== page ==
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Electra   


wonder hast thou turned thine eyes, that thou art fevered with this
baneful fire?
CHRYSOTHEMIS
Then, for the gods' love, listen, that thou mayest know my
story, before deciding whether I am sane or foolish.
ELECTRA
Speak on, then, if thou findest pleasure in speaking.
CHRYSOTHEMIS
Well, thou shalt hear all that I have seen. When I came to our
father's ancient tomb, I saw that streams of milk had lately flowed
from the top of the mound, and that his sepulchre was encircled with
garlands of all flowers that blow. I was astonished at the sight,
and peered about, lest haply some one should be close to my side.
But when I perceived that all the place was in stillness, I crept
nearer to the tomb; and on the mound's edge I saw a lock of hair,
freshly severed.
And the moment that I saw it, ah me, a familiar image rushed
upon my soul, telling me that there I beheld a token of him whom
most I love, Orestes. Then I took it in my hands, and uttered no
ill-omened word, but the tears of joy straightway filled mine eyes.
And I know well, as knew then, that this fair tribute has come from
none but him. Whose part else was that, save mine and thine? And I did
it not, I know,- nor thou; how shouldst thou?- when thou canst not
leave this house, even to worship the gods, but at thy peril. Nor,
again, does our mother's heart incline to do such deeds, nor could she
have so done without our knowledge.
No, these offerings are from Orestes! Come, dear sister,
courage! No mortal life is attended by a changeless fortune. Ours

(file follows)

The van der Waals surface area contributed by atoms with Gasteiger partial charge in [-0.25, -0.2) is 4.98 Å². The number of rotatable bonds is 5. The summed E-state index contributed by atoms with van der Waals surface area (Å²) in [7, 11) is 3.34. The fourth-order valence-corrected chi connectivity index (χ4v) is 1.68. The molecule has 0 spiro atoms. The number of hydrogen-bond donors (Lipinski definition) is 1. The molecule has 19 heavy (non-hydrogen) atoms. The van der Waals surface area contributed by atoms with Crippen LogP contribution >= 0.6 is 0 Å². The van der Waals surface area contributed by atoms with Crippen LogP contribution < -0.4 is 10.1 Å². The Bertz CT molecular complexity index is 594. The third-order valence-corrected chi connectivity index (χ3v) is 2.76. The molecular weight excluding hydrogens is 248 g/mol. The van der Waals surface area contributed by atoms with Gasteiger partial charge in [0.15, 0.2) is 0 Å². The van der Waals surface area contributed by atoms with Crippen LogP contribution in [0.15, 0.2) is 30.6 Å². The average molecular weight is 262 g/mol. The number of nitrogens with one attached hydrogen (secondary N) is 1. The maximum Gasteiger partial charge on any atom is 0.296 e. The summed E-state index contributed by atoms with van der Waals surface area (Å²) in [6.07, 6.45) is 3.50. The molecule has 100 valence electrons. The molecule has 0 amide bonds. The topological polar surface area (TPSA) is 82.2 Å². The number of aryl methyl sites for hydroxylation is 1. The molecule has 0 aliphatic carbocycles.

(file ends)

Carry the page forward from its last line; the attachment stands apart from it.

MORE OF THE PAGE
was once gloomy; but this day, perchance, will seal the promise of
much good.
ELECTRA
Alas for thy folly! How I have been pitying thee!
CHRYSOTHEMIS
What, are not my tidings welcome?
ELECTRA
Thou knowest not whither or into what dreams thou wanderest.
CHRYSOTHEMIS
Should I not know what mine own eyes have seen?
ELECTRA
He is dead, poor girl; and thy hopes in that deliverer are gone:
look not to him.
CHRYSOTHEMIS
Woe, woe is me! From whom hast thou heard this?
ELECTRA
From the man who was present when he perished.
CHRYSOTHEMIS
And where is he? Wonder steals over my mind.
ELECTRA
He is within, a guest not unpleasing to our mother.
CHRYSOTHEMIS
Ah, woe is me! Whose, then, can have been those ample offerings to
our father's tomb?
ELECTRA
Most likely, I think, some one brought those gifts in memory of
the dead Orestes.
CHRYSOTHEMIS
Oh, hapless that I am! And I was bringing such news in joyous
haste, ignorant, it seems, how dire was our plight; but now that I
have come, I find fresh sorrows added to the old!
ELECTRA
So stands thy case; yet, if thou wilt hearken to me, thou wilt
lighten the load of our present trouble.
CHRYSOTHEMIS
Can I ever raise the dead to life?

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